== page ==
The Magazine

Future Perfect

H. G. Wells and the history of things to come

May 17, 1999, Vol. 4, No. 33 • By BRIAN MURRAY
Widget tooltip
Single Page Print Larger Text Smaller Text Alerts

Wells himself called Anticipations "the keystone to the main arch of my work." It shows his debt not only to Huxley, but to The Martyrdom of Man, an 1872 paean to progress through "Science" composed by Winwood Reade, whose better-known uncle, Charles Reade, had previously found fame with such novels as the 1856 It is Never Too Late to Mend. Win wood Reade's own career as a novelist flopped, but The Martyrdom of Man remained steadily in print through dozens of editions, becoming one of the best selling books of the Victorian Age.

Humanity, Reade predicted, would shed the main sources of its long "martyrdom" -- religious superstition and intellectual fear. Christianity is dead, he declared, Darwin having delivered the decisive blow. Reade insisted that intelligent people must simply accept the fact that "the Supreme Power" is neither approachable nor attentive, but rather an obscure "Force" knowable -- if at all -- through close study of scientific law. Man then is but an animal, however clever, forced with his fellow brutes to scrap and struggle for power, shelter, and food. "We are all of us naked under our clothes," he cheerfully reported, "and we are all of us tailed under our skins."

Although "prayer is useless," science, Reade argued, is not. The earth, "which is now a purgatory, will be made a paradise." For Reade and Wells, science represented freedom, clarity, truth. Science would end disease, eliminate poverty, and -- eventually -- propel us to bright new habitats among the stars.

Mankind will migrate into space, and will cross the airless Saharas. . . . The earth will become a Holy Land which will be visited by pilgrims from all the quarters of the universe. Finally, men will master the forces of nature; they will become themselves architects of systems, manufacturers of worlds. Man then will be perfect; he will then be a creator, he will then be therefore what the vulgar worship as a god.

But as Wells pointed out in Anticipations, science first had a few less extravagant tasks to perform, like getting rid of household dirt. Wells, reared in near poverty, was long obsessed with civic and domestic tidiness. In Anticipations, he acclaimed the array of new "solvents" that, in future years, would wonderfully simplify the "tedious cleansing and wiping of table ware," as well as the "painful rub, rub, rub" required for washing windows. Central heating, he predicted, would become universal, and "neat little" electric stoves would abolish the laborious mess that comes with cooking, making it "a pleasant amusement for intelligent invalid ladies."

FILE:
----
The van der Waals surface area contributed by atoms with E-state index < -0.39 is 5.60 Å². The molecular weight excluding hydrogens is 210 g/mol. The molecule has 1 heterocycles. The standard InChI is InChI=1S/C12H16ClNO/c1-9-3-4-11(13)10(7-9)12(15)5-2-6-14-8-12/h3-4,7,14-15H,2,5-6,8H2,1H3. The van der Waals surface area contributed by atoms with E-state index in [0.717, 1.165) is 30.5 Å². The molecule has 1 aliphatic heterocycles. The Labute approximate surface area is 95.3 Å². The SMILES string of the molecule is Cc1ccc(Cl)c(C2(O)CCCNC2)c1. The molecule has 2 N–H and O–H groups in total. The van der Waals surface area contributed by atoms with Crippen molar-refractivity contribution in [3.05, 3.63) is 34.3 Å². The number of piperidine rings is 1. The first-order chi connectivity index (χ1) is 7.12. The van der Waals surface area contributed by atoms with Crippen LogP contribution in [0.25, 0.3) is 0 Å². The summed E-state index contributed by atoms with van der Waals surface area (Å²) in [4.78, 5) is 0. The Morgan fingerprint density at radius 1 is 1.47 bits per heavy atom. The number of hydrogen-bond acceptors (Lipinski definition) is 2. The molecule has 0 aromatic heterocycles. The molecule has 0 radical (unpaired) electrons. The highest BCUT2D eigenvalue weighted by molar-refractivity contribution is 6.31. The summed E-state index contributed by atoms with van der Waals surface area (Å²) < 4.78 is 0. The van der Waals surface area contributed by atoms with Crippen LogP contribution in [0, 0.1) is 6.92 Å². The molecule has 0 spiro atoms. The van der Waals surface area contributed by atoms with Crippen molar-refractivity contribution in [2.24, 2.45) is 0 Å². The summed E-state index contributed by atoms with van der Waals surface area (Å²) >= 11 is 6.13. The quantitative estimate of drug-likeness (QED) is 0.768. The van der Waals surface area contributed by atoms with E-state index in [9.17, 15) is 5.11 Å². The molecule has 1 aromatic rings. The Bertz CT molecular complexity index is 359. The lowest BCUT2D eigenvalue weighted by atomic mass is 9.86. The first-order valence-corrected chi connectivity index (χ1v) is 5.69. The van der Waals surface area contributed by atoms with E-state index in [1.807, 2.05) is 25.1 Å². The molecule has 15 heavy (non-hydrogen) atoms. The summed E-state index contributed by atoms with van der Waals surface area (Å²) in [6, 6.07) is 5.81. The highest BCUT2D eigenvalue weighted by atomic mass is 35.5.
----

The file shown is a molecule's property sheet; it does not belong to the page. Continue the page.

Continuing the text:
Throughout his career, Wells was widely hailed for the remarkable accuracy of his various prophecies. In The World Set Free, published in 1914, Wells convincingly describes atomic warfare -- some twenty years before the Joliot-Curies artificially produced radioactive substances. Elsewhere he famously forecast the development of the army tank, and the rise of radio-like devices destined to compete with newspapers in the delivery of timely news. These, he predicted in Anticipations, would find their place "in some convenient corner" of every household, "beside the barometer, to hear or ignore."

Wells also insisted, in Anticipations, on the total triumph of automobiles and trucks; at the time, many still assumed that motorized vehicles were simply a comical craze. And he foresaw the easy availability of aviation, claiming, more guardedly, that "probably before 1950, a successful aeroplane will have soared and came home safe and sound."

But Anticipations is more about politics than technology. Wells, as he later did in his more famous A Modern Utopia, claimed a highly centralized "World State" would take shape as the flaws of democracy were more widely perceived. In this "New Republic," there would be no room for the "flushed, undignified" politician who, with "collar crumpled, hair disordered, and arms in wild activity," talks "copiously" on "tubs, barrels, scaffoldings" as the grubs for votes from untutored rubes. Rather, the New Republic's appointed rulers would autonomously supervise all forms of cultural, economic, and social activity, including education, which Wells -- the failed schoolmaster -- found in dire need of mass reform. Uncompromising forward thinkers, Wells's "New Republicans" would dump traditional curricula in favor of "contemporary literature," the "breath of civilized life." They would also recognize that "those who sincerely think and write" -- including, presumably, Wells himself -- are "the salt of the social body." "To live on classics, however splendid," Wells wrote, "is senility."